Councillor Chris Burke highlighted the excellent information available on the City Council’s website regarding sustainability and felt that it was important for this work to continue.

 

Councillor Ronald Hills encouraged all members of Council to take advantage of the technology available to them and adopt paperless working in respect of the Council’s meetings.

 

Councillor Christopher Reid asked whether the Western Growth Corridor development included carbon neutral initiatives and whether the scheme itself was considered as carbon neutral. He questioned how this development would help the Council contribute to its net reduction in carbon emissions. Councillor Reid was also of the view that more work needed to be done on the sustainability section of the Council’s website by way of offering suggestions and help to residents rather than solely providing information.

 

Councillor Preston reported that a statement of carbon neutrality would form part of the planning application associated with the Western Growth Corridor which, as a development, would be designed to be as carbon neutral as possible.

 

In respect of the website, Councillor Preston acknowledged that this was a work in progress and that other authorities, such as Cambridge City Council, had adopted online toolkits which residents could use. It was the aim to have something similar on the Council’s website in due course as the content grew and developed.

 

The report was noted.

40.

To Consider the Following Recommendations of the Executive and Committees of the Council

40a

Medium Term Financial Strategy 2020-2025 pdf icon PDF 534 KB

This item is scheduled for consideration by the Council’s Executive on 24 February 2020. A copy of the Executive report is therefore attached.

 

Additional documents:

Minutes:

It was proposed, seconded and RESOLVED that Council Procedure Rule 17.4 regarding the content and length of speeches be suspended to allow the Leader of the Council and a representative of the Opposition unlimited time to speak on this item.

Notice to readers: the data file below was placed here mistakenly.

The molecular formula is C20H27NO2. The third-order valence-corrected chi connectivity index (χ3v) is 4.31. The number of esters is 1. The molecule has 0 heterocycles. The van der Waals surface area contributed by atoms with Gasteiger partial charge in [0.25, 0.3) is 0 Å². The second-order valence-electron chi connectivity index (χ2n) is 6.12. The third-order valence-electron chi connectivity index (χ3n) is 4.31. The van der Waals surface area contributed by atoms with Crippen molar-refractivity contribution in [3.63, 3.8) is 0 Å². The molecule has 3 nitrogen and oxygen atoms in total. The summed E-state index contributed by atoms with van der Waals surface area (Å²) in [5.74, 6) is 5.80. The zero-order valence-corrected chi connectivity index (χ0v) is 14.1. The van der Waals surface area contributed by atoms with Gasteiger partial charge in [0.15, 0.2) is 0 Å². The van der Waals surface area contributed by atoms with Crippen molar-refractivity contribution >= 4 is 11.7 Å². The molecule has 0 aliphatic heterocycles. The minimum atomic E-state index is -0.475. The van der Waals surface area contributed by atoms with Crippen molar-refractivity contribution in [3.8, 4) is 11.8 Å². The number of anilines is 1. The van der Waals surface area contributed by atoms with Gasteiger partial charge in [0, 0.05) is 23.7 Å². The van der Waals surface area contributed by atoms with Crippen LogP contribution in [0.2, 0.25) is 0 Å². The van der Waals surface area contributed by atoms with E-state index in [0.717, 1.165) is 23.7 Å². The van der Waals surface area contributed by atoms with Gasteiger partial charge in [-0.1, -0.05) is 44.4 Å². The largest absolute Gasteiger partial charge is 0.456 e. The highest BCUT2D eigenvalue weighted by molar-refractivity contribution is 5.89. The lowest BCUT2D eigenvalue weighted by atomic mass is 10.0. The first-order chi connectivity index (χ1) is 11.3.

Councillor Ric Metcalfe, Leader of the Council, proposed the recommendations contained within the report, subject to amendments to specific fees and charges as set out on the supplement which had been published and circulated.

 

Councillor Donald Nannestad, Deputy Leader of the Council, seconded the proposal.

 

Councillor Thomas Dyer, Deputy Leader of the Opposition, proposed a number of amendments by way of an alternative budget which comprised:

 

·         investment in further managed workspaces. These were particularly needed in the South of the City where there was already a lot of investment in North Hykeham by North Kesteven District Council;

·         an increase in sheltered bus stops throughout the city ensuring, where practicably possible, a sheltered bus stop was available comprising an initial investment of £50,000 - £75,000;

·         investment to create more electric vehicle charging stations across the City comprising an initial investment of £50,000;

·         all Council Housing Revenue Account vehicles which were procured after 2025 to be electric;

·         a free garden waste bin for residents under a new, reformed service - £300,000;

·         a 10% increase in public waste bins across the city - £20,000;

·         payment of initial rent guarantees in the form of a loan to allow people to rent private housing – cost neutral;

·         maintenance cost of increasing sheltered bus stops throughout the city - £20,000;

·         the creation of ‘pop-in’ parking, to encourage more people to shop locally and use the city centre – cost neutral;

·         a full review into the staff management structure to save £250,000 per annum;

·         further staffing investment in online services, to make the digital face of the authority the easiest and most efficient way to do business with the Council – cost neutral;

·         more shared services with neighbouring Councils;

·         a full review into the Sincil Bank neighbourhood working scheme;

·         developing unused Council owned buildings and/or land where possible;

·         reforming the amount Councillors received who had additional responsibility;

·         fundamentally review all outsourced contracts when they were due for renewal;

·         a full review of external grants the Council issued. The current spend was over £400,000 per annum;

·         a green audit to investigate the usage of utilities (gas, electricity and water). The current bill stood at over £850,000;

·         a full review of what the authority posted and, where statutorily possible, use of email rather than hard copies.

 

Councillor Hilton Spratt, Leader of the Opposition, seconded the amendment.

 

In voting on the amendment, the amendment was lost.

 

In accordance with Council Procedure Rule 19.7 a recorded vote was taken, the result of which was as follows:

 

For

 

Against

Abstention

Councillor Briggs

Councillor Bean

 

Councillor Dyer

Councillor Bilton

 

Councillor Hills

Councillor Brothwell

 

Councillor Mara

Councillor C Burke

 

Councillor Reid

Councillor S Burke

 

Councillor Spratt

Councillor B Bushell

 

Councillor Strengiel

Councillor L Bushell

 

 

Councillor Ellis

 

 

Councillor Hewson

 

 

Councillor J Kirk